The above-described third conductive film 919 serves as one electrode of the light emitting element. On the other hand, the fourth conductive film 926 serves also as the other electrode of the light emitting element. Therefore, when the fourth conductive film 926 is required to have a function as an electrode through which light obtained in the light emitting layer of the light emitting element is extracted, a material with high transmittance (for example, 40% or higher) with respect to visible light is preferably selected from the above materials to form the fourth conductive film 926. When the fourth conductive film 926 is formed as an electrode through which light does not need to be extracted, a material with low transmittance (for example, lower than 10%) with respect to visible light or a material with high reflectance (for example, 40% or higher) is preferably selected from the above materials to form the fourth conductive film 926.

In the present invention, unlike in the case described above with reference to FIG. 10B, it is possible as shown in FIG. 11A that a second semiconductor film 928 is formed in advance using a material for forming a light emitting layer; seventh masks 929 a, 929 b, and 929 c are formed over the second semiconductor film 928; and second semiconductor films 931 a, 931 b, and 931 c which function as carrier supply layers can be formed by adding an n-type or p-type impurity element to parts of the second semiconductor film 928 with the seventh masks 929 a, 929 b, and 929 c present. Therefore, regions to which the n-type or p-type impurity element is not added function as light emitting layers 930 a, 930 b, and 930 c.

Note that in the case of employing the manufacturing method shown in FIGS. 11A and 11B, the second semiconductor film 928 needs to be formed using the same material as that of the light emitting layer 924 described with reference to FIG. 10C (the material including the base material that is a semiconductor and the additive material that is a light emitting center). Note that since specific examples of the material used to form the light emitting layer 924 are given above in this embodiment mode, the explanation is omitted here.

The specific material mentioned above as the impurity element which imparts n-type or p-type conductivity to the second semiconductor film 921 with reference to FIG. 10B can be used as the n-type or p-type impurity element added to the parts of the second semiconductor film 928 in FIG. 11A. Note that specific examples of these impurity elements are also given above in this embodiment mode; therefore, the explanation is omitted here.

A fifth insulating film 932 and a fourth conductive film 933 are sequentially stacked over the second semiconductor films 930 a, 930 b, and 930 c functioning as the light emitting layers and the second semiconductor films 931 a, 931 b, and 931 c functioning as the carrier supply layers. Note that the fifth insulating film 932 formed here can be formed by a similar method and using a similar material to those of the fifth insulating film 925 described with reference to FIG. 10C. The fourth conductive film 933 can be formed by a similar method and using a similar material to those of the fourth conductive film 926 described with reference to FIG. 10C. Therefore, refer to the above description, and the explanation is omitted here.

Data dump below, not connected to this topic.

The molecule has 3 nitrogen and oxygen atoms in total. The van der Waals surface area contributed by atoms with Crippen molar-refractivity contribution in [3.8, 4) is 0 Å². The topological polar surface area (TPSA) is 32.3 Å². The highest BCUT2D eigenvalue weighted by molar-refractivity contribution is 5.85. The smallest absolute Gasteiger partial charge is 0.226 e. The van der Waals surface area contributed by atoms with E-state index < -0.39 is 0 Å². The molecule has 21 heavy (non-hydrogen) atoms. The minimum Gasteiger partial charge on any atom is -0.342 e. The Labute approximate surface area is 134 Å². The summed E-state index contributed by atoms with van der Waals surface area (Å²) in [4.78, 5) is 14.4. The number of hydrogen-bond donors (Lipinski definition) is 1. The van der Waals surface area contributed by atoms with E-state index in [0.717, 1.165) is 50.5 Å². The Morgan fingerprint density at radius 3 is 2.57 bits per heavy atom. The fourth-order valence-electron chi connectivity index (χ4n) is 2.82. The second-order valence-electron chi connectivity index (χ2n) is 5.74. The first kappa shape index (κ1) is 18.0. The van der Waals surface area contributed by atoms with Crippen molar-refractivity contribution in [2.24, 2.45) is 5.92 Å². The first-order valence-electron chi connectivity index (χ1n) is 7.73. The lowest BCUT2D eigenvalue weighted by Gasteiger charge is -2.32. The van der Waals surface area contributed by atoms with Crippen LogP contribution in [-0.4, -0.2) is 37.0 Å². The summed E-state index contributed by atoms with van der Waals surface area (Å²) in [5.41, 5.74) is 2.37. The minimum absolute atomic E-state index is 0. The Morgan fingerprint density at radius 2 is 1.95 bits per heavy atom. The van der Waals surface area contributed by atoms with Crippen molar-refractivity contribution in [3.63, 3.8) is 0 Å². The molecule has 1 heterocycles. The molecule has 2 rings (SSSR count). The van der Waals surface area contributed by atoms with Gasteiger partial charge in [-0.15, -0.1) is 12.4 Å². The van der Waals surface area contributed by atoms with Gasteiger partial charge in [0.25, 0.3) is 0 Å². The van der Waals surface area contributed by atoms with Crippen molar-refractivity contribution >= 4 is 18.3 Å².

As described above, the light emitting device described in this embodiment mode includes the light emitting element of the present invention, and in the light emitting element of the present invention, the efficiency of carrier supply to the light emitting layer can be increased. Therefore, the light emitting device has features of not only low drive voltage but also high resistance to deterioration. Accordingly, a light emitting device which consumes less power and has higher reliability than a conventional one can be obtained.

Embodiment Mode 5

This embodiment mode describes an active-matrix light emitting device which includes the light emitting element formed according to the present invention in a pixel portion, with reference to FIGS. 12A and 12B. Note that the light emitting device of the present invention includes, as a component, the light emitting element of the present invention and a controller of a driver circuit which drives the light emitting element, or the like.

Note that FIG. 12A is a top view showing the light emitting device and FIG. 12B is a cross-sectional view of FIG. 12A taken along a line A-A′.

As shown in FIG. 12A, there are a driver circuit portion (source side driver circuit) 1202, a driver circuit portion (gate side driver circuit) 1203, and a pixel portion 1204 over an element substrate 1201. A reference numeral 1205 denotes a sealing substrate; 1206, a sealant; and 1207, a space surrounded by the sealant 1206.